Notes: Discovered in 1958, Catalhoyuk was "a massive city complex that likely housed around 10,000 residents among its interconnected system of primitive homes, most of which seem to be conspicuously free of debris." Source: Atlas Obscura.
"The tightly packed 'city'was made of simple mud brick rooms that seemed to have been added on again and again as the community grew and changed across the centuries of habitation. It is estimated that the ancient city reached its height around 7000 BCE with anywhere from 5-7,000 residents at a time, and possibly as many as 10,000 at times. Strangely the structures seem to be exclusively domestic in purpose, with a noticeable lack of commercial or craft-centered spaces." (Ibid)
"The vast archaeological site of Çatalhöyük comprises two tells rising up to 20 meters above the Konya plain on the Southern Anatolian Plateau , according to the UNESCO World Heritage List. "Excavations of the Eastern tell have revealed 18 levels of Neolithic occupation dating from 7,400-6,200 BC that have provided unique evidence of the evolution of prehistoric social organisation and cultural practices, illuminating the early adaptation of humans to sedentary life and agriculture. The Western tell excavations primarily revealed Chalcolithic occupation levels from 6,200-5,200 BC, which reflect the continuation of the cultural practices evident in the earlier Eastern mound."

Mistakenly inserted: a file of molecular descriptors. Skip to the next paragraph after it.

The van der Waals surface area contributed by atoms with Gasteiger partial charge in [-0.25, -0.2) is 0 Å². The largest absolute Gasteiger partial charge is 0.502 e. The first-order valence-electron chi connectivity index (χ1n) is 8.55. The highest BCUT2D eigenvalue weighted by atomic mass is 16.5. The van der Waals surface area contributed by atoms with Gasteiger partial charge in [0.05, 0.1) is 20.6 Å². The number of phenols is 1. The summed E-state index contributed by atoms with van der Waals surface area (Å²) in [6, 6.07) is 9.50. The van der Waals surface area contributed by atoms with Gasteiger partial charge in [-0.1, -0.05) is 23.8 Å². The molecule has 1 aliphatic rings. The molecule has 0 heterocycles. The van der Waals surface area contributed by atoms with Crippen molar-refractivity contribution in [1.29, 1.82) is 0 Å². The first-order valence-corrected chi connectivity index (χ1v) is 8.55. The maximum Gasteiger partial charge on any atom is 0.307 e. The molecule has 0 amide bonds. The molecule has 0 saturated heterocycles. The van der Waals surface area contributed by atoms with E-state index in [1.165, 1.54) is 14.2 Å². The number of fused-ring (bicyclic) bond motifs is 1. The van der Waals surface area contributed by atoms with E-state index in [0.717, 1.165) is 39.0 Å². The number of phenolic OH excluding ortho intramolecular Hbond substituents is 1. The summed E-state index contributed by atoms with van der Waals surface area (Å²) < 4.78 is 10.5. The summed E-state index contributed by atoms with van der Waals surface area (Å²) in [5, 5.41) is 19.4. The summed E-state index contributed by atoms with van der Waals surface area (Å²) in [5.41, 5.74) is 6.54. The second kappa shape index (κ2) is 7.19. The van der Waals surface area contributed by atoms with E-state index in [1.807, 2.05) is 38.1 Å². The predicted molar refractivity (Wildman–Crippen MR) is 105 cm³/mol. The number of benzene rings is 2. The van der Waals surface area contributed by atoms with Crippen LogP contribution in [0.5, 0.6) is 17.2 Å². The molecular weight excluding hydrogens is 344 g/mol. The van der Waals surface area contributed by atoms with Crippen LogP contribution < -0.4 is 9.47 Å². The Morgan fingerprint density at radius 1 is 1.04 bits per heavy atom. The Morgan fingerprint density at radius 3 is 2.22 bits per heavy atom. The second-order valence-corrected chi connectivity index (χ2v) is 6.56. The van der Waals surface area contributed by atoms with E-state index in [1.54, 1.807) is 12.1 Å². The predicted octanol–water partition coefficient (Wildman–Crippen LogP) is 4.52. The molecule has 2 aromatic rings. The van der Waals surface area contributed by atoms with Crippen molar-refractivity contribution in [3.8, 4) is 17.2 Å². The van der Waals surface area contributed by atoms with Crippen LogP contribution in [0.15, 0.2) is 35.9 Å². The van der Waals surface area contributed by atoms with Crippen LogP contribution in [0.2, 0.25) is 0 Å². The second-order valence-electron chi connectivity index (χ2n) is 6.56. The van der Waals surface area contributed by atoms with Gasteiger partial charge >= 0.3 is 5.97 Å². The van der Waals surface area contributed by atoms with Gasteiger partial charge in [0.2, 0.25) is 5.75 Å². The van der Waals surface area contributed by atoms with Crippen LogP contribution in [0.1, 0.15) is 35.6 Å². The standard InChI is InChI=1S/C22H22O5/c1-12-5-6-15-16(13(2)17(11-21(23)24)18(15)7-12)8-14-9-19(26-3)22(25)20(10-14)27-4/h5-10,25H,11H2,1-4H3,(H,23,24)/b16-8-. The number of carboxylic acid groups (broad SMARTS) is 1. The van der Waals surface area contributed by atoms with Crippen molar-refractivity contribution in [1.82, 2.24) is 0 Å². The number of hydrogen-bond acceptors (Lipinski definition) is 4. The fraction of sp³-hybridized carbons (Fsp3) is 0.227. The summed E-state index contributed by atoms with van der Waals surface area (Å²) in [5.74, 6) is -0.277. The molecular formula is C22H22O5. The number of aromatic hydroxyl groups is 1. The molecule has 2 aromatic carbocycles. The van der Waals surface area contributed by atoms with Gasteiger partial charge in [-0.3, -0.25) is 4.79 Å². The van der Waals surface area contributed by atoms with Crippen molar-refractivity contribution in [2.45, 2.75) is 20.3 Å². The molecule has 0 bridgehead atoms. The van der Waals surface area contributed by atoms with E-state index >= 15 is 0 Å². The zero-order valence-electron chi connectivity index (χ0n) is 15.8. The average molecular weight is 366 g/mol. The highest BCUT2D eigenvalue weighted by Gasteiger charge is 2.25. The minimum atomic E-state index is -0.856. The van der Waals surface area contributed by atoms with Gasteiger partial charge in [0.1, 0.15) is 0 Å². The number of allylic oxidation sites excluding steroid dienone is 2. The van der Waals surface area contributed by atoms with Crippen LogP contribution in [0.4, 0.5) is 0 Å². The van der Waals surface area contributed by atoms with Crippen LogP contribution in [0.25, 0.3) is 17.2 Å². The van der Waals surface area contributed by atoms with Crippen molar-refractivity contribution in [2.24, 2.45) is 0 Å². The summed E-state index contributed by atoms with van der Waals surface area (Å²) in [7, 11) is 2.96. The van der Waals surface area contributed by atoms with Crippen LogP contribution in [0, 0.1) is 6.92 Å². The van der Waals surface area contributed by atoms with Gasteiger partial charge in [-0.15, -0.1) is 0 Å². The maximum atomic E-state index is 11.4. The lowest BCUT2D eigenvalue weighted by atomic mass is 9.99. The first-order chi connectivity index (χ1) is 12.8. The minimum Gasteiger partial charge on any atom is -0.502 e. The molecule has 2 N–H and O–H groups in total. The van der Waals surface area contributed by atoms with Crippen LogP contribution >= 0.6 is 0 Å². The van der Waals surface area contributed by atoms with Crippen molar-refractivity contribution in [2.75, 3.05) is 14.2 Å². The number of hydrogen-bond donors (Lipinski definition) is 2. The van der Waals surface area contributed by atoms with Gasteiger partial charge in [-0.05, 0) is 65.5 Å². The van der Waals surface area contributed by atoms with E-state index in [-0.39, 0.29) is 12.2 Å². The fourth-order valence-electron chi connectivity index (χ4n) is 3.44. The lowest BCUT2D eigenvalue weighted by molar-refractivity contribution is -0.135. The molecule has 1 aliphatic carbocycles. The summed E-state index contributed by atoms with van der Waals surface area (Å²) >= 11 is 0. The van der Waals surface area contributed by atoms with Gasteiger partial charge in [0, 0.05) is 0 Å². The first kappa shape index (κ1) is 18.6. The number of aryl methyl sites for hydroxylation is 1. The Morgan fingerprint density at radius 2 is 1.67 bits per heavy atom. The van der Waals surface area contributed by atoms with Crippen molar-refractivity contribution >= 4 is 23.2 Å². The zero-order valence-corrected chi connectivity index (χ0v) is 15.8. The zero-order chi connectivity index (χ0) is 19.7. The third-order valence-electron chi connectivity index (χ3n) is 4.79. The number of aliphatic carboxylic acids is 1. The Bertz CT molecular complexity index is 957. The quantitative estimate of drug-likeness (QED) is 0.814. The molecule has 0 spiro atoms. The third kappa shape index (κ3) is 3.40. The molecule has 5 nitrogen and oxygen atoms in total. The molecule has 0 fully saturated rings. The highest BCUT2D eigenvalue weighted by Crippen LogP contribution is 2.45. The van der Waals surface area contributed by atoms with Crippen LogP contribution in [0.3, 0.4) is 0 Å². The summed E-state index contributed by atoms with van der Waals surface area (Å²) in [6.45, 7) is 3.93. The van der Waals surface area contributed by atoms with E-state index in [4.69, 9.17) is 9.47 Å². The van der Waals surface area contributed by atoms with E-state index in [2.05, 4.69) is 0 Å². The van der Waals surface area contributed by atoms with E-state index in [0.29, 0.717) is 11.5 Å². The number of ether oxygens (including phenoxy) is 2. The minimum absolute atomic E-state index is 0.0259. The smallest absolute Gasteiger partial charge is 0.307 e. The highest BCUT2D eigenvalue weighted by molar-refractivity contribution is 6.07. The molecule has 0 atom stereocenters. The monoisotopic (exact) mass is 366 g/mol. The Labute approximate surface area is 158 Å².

The Catalhoyuk Research Project is developing a Catalhoyuk Living Archive designed "to make all Çatalhöyük data more accessible for re‑interpretation and comparative studies." The archive is apparently still in the experimental stages.